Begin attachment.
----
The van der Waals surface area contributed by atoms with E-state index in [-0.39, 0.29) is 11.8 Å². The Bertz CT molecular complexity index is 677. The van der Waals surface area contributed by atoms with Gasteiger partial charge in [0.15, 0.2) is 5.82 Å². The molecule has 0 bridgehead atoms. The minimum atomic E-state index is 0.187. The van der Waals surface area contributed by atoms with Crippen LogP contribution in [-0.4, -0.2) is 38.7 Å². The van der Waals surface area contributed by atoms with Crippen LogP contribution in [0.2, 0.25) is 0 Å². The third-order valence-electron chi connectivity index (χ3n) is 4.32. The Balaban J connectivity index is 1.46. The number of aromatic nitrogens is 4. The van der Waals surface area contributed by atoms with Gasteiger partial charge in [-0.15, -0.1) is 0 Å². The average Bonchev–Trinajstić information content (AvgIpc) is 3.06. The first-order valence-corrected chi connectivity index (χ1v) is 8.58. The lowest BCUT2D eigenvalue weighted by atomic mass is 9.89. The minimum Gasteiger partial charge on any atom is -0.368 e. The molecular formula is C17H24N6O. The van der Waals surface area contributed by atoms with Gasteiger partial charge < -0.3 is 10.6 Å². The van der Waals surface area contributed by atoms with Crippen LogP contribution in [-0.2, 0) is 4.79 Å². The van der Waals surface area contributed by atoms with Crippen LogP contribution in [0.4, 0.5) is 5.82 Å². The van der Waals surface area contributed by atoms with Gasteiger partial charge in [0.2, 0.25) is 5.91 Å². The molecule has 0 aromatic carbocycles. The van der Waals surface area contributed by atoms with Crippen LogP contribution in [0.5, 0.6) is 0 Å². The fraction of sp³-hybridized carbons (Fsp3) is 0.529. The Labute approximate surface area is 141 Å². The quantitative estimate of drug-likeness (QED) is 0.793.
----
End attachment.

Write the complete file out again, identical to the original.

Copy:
The van der Waals surface area contributed by atoms with E-state index in [-0.39, 0.29) is 11.8 Å². The Bertz CT molecular complexity index is 677. The van der Waals surface area contributed by atoms with Gasteiger partial charge in [0.15, 0.2) is 5.82 Å². The molecule has 0 bridgehead atoms. The minimum atomic E-state index is 0.187. The van der Waals surface area contributed by atoms with Crippen LogP contribution in [-0.4, -0.2) is 38.7 Å². The van der Waals surface area contributed by atoms with Crippen LogP contribution in [0.2, 0.25) is 0 Å². The third-order valence-electron chi connectivity index (χ3n) is 4.32. The Balaban J connectivity index is 1.46. The number of aromatic nitrogens is 4. The van der Waals surface area contributed by atoms with Gasteiger partial charge in [-0.15, -0.1) is 0 Å². The average Bonchev–Trinajstić information content (AvgIpc) is 3.06. The first-order valence-corrected chi connectivity index (χ1v) is 8.58. The lowest BCUT2D eigenvalue weighted by atomic mass is 9.89. The minimum Gasteiger partial charge on any atom is -0.368 e. The molecular formula is C17H24N6O. The van der Waals surface area contributed by atoms with Gasteiger partial charge < -0.3 is 10.6 Å². The van der Waals surface area contributed by atoms with Crippen LogP contribution in [-0.2, 0) is 4.79 Å². The van der Waals surface area contributed by atoms with Crippen LogP contribution in [0.4, 0.5) is 5.82 Å². The van der Waals surface area contributed by atoms with Gasteiger partial charge in [0.2, 0.25) is 5.91 Å². The molecule has 0 aromatic carbocycles. The van der Waals surface area contributed by atoms with Crippen LogP contribution in [0.5, 0.6) is 0 Å². The fraction of sp³-hybridized carbons (Fsp3) is 0.529. The Labute approximate surface area is 141 Å². The quantitative estimate of drug-likeness (QED) is 0.793.